What if schools offered “challenges” that lasted for either half or a full semester? Each student could be required to be enrolled in two challenges at all times. A research project, art or engineering project, dramatic or musical performance could each count as a challenge, as could a varsity sport, as could any number of academic and extra-curricular offerings. To qualify as a “challenge”, an offering would have to:

  1. Culminate in a public performance, presentation, or display of student work.
  2. Involve extensive Continue reading Scheduling for Curricular Depth and Challenge

Lecturing: There Are Better Ways ToTeach

Many widely used math textbooks seem written for a traditional “lecture-style” teacher. They can be challenging to teach from if you are trying to reduce time spent “talking at” the class.

Some of the NSF-funded mathematics texts published over the past decade make it much easier for a teacher to avoid lecture mode, but:

– from a parent’s perspective, some texts don’t seem to have much of a role for the teacher, so how can/should a teacher add obvious value (in student and parent eyes) to what is in the text?

– the lack of prominently highlighted boxes around all information needed for the test is a source of student gripes. Students need to re-learn “how to learn” when a text or teacher takes a different approach, so time and effort needs to be devoted to this at the start of the year.

– the format of each unit can begin to Continue reading Lecturing: There Are Better Ways ToTeach

Integrating Mathematics With Other Subjects

What if most activities in school asked students to “reach and defend a conclusion”?

  •  in Math, about quantitative or geometric relationships, about measurements of worldly phenomena, etc.
  • in Music, about the effect of a melody line, about a particular mix of instruments, etc.
  • in English, about effective use of language or metaphor, about storytelling techniques, etc.
  • in Visual Arts, about the effective use of color or negative space, about how a work can be interpreted, etc.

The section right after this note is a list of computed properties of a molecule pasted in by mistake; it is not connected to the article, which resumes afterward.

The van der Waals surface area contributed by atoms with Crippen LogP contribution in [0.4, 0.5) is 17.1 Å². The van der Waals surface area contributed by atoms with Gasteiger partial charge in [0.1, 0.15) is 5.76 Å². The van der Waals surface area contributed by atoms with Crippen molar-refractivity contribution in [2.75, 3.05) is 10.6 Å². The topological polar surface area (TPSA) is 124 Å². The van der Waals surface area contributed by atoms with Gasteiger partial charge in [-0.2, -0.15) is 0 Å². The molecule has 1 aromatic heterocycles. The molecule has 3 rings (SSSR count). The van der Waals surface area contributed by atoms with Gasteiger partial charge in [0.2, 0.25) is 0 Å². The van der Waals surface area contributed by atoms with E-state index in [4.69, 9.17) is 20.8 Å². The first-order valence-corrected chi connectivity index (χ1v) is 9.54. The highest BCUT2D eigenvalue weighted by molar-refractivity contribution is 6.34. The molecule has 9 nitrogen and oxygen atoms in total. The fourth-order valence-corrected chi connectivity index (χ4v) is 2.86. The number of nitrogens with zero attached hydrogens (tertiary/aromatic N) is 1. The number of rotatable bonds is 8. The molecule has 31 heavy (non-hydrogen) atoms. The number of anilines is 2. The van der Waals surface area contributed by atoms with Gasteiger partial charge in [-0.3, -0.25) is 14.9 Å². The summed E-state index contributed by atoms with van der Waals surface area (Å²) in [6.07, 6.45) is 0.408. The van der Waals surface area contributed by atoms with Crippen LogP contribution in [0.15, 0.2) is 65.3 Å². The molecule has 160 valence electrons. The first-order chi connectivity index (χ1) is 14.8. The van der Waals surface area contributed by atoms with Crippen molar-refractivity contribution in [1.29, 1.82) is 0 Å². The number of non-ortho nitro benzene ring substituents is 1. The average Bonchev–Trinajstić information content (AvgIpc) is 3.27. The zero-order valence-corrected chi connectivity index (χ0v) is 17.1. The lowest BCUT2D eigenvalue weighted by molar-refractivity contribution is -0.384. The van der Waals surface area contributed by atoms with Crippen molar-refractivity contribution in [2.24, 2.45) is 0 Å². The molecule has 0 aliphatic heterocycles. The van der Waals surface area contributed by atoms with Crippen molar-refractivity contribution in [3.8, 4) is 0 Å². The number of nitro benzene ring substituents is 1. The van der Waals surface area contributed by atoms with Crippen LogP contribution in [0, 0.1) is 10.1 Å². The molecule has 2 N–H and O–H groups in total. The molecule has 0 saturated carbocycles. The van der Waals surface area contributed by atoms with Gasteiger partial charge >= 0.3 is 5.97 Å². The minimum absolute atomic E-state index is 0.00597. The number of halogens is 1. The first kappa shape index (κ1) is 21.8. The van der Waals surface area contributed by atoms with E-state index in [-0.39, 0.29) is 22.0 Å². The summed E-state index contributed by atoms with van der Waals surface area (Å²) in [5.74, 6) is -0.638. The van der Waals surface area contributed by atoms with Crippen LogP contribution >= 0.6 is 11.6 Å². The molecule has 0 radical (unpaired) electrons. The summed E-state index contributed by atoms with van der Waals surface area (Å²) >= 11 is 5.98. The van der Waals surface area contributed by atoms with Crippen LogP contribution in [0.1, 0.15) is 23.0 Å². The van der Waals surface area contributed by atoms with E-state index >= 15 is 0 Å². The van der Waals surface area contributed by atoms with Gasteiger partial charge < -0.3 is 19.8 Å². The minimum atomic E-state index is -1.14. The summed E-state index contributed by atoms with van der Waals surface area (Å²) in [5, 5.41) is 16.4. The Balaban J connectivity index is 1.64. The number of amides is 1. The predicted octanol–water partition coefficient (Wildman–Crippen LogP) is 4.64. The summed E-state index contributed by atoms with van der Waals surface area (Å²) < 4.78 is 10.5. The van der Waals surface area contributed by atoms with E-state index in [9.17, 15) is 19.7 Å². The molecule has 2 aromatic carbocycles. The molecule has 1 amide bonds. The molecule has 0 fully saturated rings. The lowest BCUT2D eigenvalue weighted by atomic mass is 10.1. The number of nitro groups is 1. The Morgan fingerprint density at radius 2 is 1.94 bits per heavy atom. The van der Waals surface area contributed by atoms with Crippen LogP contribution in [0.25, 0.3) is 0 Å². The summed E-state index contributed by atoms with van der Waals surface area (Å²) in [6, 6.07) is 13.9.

• in History, about a set of events, about relationships between societies, etc.
  • in Physical Education, about the effects of various activities on the human body, about the effectiveness of various strategies in a sport, etc.
  • in Science about whether two measurements are related in some way, why they might be related, the consistency with which they seem related, about cause and effect, etc.

What might our schools look like under such an approach?

The Purpose of High School Mathematics

The 2011 Anja S. Greer Conference on Secondary School Mathematics at Phillips Exeter Academy provided many opportunities to hears others’ ideas about the purpose of our High School Mathematics Curriculum.  Some of the statements I noted were (with apologies that none are exact quotes, and my lack of attribution on some):

In life, not to mention just about any academic subject, students should question information they come across, then work to support or refute it using numbers as needed.

Quantitative situations can be found in poems, literature, environmental claims, social justice issues, and social service needs.  We teach mathematics so that students can decide for themselves whether the quantities involved make sense or not.  Ray Williams (St. Mark’s School, Perth, AU) presentation.

Let the students ask Continue reading The Purpose of High School Mathematics